At the 22 minute mark the batter will have sunk back to its original position, the canelé will be very dark golden and only the butter will be bubbling on top of the canelé.

Once cooked remove the moulds from the oven. Wearing oven gloves invert the moulds in turn giving them a sharp tap on the baking tray – this should loosen the canelé and they will slide from their tins. Remove to a cooling tray and let the outsides crisp as they cool. The insides will be set, aeriated and moist.

Cooking using silicone canelé moulds: If using the oven temperatures indicated above the preparation of the moulds and the cooking is exactly the same,  but leave the canelé to cool in the silicone moulds for about an hour before turning them out. If you remove them to soon the insides of the canelé will be too wet. The advantage of using silicone moulds is that they are easy to clean and the product never gets stuck!  I found that the texture of the canelé was a bit coarser that those made in traditional copper moulds.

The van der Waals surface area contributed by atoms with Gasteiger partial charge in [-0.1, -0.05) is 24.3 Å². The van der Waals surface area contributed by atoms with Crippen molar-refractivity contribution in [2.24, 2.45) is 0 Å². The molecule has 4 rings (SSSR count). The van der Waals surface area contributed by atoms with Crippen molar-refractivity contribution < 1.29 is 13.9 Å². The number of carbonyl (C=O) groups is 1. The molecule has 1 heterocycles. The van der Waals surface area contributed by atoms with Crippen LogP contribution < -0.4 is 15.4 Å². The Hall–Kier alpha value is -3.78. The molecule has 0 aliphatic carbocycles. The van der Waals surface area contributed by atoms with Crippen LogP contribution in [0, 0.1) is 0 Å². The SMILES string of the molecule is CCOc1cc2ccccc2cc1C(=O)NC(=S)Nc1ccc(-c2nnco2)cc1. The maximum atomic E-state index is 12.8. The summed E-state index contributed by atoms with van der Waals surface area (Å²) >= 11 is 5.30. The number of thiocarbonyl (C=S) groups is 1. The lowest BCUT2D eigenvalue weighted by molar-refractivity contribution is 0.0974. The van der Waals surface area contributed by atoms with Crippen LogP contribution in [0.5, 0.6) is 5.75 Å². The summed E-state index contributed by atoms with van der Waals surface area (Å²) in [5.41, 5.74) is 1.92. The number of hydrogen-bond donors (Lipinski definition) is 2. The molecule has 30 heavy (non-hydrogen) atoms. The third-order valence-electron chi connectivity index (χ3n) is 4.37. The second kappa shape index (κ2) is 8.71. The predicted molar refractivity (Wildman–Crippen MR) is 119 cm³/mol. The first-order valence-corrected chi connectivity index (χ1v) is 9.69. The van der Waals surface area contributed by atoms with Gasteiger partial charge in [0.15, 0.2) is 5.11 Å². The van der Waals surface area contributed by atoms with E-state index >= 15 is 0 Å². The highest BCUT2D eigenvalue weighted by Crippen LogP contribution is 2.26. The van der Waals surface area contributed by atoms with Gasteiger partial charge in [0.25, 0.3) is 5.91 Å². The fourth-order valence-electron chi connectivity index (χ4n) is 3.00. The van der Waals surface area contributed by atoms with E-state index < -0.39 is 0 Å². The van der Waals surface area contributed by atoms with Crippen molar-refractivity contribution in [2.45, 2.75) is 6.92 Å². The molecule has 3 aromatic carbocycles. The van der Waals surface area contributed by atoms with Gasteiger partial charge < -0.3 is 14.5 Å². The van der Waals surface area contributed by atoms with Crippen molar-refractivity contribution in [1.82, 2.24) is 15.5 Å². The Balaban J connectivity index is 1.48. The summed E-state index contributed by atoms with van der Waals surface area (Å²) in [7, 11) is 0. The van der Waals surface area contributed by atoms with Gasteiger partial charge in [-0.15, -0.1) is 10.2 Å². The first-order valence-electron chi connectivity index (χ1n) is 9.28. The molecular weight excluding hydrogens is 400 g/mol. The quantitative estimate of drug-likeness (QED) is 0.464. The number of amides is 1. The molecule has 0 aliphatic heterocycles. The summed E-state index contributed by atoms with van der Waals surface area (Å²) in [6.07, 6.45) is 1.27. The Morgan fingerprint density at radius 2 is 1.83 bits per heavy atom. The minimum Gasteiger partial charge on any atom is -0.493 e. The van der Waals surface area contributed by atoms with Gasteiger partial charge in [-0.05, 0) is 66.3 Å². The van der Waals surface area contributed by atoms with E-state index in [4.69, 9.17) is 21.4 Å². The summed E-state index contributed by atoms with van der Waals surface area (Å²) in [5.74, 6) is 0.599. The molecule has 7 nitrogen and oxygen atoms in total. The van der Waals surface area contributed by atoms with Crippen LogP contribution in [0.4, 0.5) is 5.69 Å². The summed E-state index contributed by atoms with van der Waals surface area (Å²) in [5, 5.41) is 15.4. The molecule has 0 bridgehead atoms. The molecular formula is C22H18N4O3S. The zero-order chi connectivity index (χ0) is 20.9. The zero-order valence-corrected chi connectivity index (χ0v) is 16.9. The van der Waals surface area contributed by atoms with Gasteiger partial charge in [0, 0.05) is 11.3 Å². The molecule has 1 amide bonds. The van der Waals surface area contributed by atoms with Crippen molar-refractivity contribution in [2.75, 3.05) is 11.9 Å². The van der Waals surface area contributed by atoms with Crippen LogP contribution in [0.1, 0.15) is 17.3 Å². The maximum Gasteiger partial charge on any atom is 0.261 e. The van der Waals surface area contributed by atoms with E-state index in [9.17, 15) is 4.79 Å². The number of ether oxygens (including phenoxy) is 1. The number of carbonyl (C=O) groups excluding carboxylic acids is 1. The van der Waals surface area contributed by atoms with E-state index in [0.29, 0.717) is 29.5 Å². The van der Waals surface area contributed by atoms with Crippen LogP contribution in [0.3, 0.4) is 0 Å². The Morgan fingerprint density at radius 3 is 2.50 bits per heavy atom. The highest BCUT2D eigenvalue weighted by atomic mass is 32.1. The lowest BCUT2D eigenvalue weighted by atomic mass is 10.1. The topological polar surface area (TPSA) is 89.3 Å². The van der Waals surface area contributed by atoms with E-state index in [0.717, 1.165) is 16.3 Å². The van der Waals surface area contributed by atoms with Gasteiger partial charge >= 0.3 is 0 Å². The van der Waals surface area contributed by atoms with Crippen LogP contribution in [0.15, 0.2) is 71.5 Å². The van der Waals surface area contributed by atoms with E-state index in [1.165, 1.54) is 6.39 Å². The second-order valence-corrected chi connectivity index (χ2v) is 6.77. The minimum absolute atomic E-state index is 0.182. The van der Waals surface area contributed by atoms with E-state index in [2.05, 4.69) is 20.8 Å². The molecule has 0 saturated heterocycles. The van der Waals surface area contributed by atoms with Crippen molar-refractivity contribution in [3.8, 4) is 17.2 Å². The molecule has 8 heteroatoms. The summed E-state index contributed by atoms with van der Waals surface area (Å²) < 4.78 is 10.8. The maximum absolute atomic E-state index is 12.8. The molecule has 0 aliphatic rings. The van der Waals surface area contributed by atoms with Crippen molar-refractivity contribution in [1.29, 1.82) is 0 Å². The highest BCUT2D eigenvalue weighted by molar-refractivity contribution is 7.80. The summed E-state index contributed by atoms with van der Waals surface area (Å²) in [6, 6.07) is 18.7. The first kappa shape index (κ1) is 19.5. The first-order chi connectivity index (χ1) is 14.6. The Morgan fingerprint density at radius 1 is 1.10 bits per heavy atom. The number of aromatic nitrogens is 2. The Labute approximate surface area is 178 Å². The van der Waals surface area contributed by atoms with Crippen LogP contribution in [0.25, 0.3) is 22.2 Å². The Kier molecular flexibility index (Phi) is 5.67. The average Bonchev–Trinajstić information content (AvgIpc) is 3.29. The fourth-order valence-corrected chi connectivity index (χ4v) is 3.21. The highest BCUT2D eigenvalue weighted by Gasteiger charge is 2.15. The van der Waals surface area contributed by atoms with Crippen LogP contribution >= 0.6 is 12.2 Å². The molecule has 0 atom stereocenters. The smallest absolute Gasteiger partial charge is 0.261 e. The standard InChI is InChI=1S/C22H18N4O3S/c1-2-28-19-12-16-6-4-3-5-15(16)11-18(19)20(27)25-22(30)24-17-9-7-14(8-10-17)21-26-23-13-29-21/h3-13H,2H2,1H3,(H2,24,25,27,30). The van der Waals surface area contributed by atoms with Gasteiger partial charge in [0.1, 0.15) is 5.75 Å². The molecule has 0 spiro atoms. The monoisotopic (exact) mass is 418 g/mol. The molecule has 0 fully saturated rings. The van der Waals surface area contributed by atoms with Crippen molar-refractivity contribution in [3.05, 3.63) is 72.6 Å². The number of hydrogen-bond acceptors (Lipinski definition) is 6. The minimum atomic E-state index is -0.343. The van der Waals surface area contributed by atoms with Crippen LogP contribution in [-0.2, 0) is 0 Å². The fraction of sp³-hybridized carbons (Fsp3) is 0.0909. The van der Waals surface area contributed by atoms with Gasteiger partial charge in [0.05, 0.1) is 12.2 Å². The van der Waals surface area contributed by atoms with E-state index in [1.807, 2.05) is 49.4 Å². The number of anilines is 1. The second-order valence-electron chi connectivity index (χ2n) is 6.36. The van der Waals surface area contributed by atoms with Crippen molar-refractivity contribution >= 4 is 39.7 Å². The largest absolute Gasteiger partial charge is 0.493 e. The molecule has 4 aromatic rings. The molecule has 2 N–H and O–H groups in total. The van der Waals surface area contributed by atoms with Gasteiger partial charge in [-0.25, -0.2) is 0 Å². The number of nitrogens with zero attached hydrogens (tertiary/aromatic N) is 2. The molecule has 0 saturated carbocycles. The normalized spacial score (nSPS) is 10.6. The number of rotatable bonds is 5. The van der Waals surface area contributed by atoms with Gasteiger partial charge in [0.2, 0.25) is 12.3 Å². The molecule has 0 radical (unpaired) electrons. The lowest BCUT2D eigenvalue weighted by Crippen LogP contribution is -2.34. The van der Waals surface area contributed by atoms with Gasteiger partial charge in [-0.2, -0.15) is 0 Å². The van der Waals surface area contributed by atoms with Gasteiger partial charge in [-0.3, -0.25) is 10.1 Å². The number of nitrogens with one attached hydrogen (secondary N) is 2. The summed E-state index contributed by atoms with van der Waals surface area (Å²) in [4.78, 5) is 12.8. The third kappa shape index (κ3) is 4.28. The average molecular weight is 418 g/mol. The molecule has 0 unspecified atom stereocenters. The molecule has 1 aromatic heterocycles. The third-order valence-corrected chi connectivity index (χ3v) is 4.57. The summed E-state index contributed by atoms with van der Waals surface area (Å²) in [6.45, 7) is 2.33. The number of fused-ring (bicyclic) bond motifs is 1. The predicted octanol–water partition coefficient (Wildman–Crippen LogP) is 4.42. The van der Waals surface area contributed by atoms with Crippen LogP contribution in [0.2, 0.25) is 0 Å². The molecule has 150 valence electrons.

Best eaten once cool and within 24 hours.

canele with oranges

Crisp caramelised outsides and soft, creamy centres

Cooking instructions for canelé made in 70ml silicone moulds and at lower oven temperatures:

If your highest oven temperature is 200c don’t despair you can still get excellent results.

Follow the recipe above to the filling of the mould instructions.

Brush the insides of your moulds with melted butter and then place the moulds into the deepfreeze while the oven reaches the correct temperature (200c/gas 6).

Turn the oven on to 200c/gas 6 and place a baking tray in the oven to heat.

Once the correct oven temperature is reached, remove the moulds from the freezer and ¾ fill with batter as indicated in the main recipe. Remove the hot baking tray, place the moulds on it and return to the oven. Immediately reduce the oven temperature to 190c/gas 5. Cook for 35 minutes and then reduce the temperature to 170c/gas 3, cooking the Canelé for a further 20-25 minutes. They should be very dark brown.

Remove from the oven. Remove canelé from copper moulds to a cooling tray (as above). Those cooked in silicone moulds should be left for about an hour before being removed to a cooling wire.

Happy Cooking